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Tuesday, September 18, 2012


I finally finished the maternity dress in time for a photo shoot at the Inn on our Babymoon upstate. I drafted the dress pattern copying two different maternity dresses, the bodice from one and the skirt from another and added the elasticated straps afterwards. I love the contrasting lace trim and the sweetness of the style but it was definitely more of a learning experience than a useful addition to my wardrobe because A. I am only pregnant for another 6 weeks (!) and the weather is already cooling down, and B. I made such a mess of the seams that it wont make it through a hand wash.
So here is what I took away from this practice:

- Fabric stretch really effects fit. The dress with the bodice I copied was made with a stretch fabric and my gingham cotton had no stretch at all, I should have added extra fabric to account for this so I wouldn't have had to redo the bust completely.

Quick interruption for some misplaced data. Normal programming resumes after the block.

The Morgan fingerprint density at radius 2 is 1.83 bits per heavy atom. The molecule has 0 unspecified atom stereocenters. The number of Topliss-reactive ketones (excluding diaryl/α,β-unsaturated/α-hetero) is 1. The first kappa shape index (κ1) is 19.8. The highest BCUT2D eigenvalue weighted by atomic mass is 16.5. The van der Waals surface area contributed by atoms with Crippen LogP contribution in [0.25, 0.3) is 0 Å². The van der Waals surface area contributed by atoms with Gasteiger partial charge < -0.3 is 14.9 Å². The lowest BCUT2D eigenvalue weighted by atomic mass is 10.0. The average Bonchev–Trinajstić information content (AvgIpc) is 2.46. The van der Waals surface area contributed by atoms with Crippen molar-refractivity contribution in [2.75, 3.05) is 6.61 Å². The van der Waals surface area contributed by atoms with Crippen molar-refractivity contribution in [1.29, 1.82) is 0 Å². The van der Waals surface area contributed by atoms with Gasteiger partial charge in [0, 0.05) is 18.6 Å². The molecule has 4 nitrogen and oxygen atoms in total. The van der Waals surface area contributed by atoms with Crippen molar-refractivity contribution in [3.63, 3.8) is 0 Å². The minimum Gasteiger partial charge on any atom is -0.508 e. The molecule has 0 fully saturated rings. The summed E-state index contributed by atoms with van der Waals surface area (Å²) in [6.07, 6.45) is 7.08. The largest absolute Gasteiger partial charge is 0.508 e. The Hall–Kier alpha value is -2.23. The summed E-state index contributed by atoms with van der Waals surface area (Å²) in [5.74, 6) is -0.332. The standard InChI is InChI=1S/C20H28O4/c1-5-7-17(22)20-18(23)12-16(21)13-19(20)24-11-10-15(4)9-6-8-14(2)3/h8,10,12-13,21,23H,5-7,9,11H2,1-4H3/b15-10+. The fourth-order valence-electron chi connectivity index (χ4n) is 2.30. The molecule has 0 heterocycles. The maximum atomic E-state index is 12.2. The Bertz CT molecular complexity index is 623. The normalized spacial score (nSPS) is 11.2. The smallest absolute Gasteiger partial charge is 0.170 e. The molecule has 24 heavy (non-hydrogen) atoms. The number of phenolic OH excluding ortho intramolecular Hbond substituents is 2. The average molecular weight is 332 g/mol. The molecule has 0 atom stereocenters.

- Fraying edges at seams, for a loosely woven fabric like cotton reinforcing the seams is vital, I am going to try french seams and always at least sew along the edge of the seam allowance again before I cut. I also need to be more patient with fitting and not cut the seam allowances too soon as you can't return from that point if its too tight (a recurring problem when fitting a pregnant figure!)
- Drafting for the bust is not simple, darts or gathers must be used!
- Front and back of skirt should be even. I thought I could make the back skirt wider than the front at the hem, since i had used so many gathers on the front to accomodate the bump, but I quickly saw this had a terrible effect when I tried on the dress. The side seams curved around my body and made an unattractive poof at the sides. It was easily rectified by unpicking the seam and trimming the front skirt to match the back skirt width, but still a step that could have been avoided and will next time!
- Direction of print, an obvious one but with gingham you have to be even more mindful as it is two directional and lines are very obvious when going in different directions on bust pieces which should at least give the allusion of symmetry, as they are unlikely to be mathematically perfect, for an aesthetic finish.

Techniques to research for next time:
Finishing seams
Crossing over seam allowances
Fabric properties

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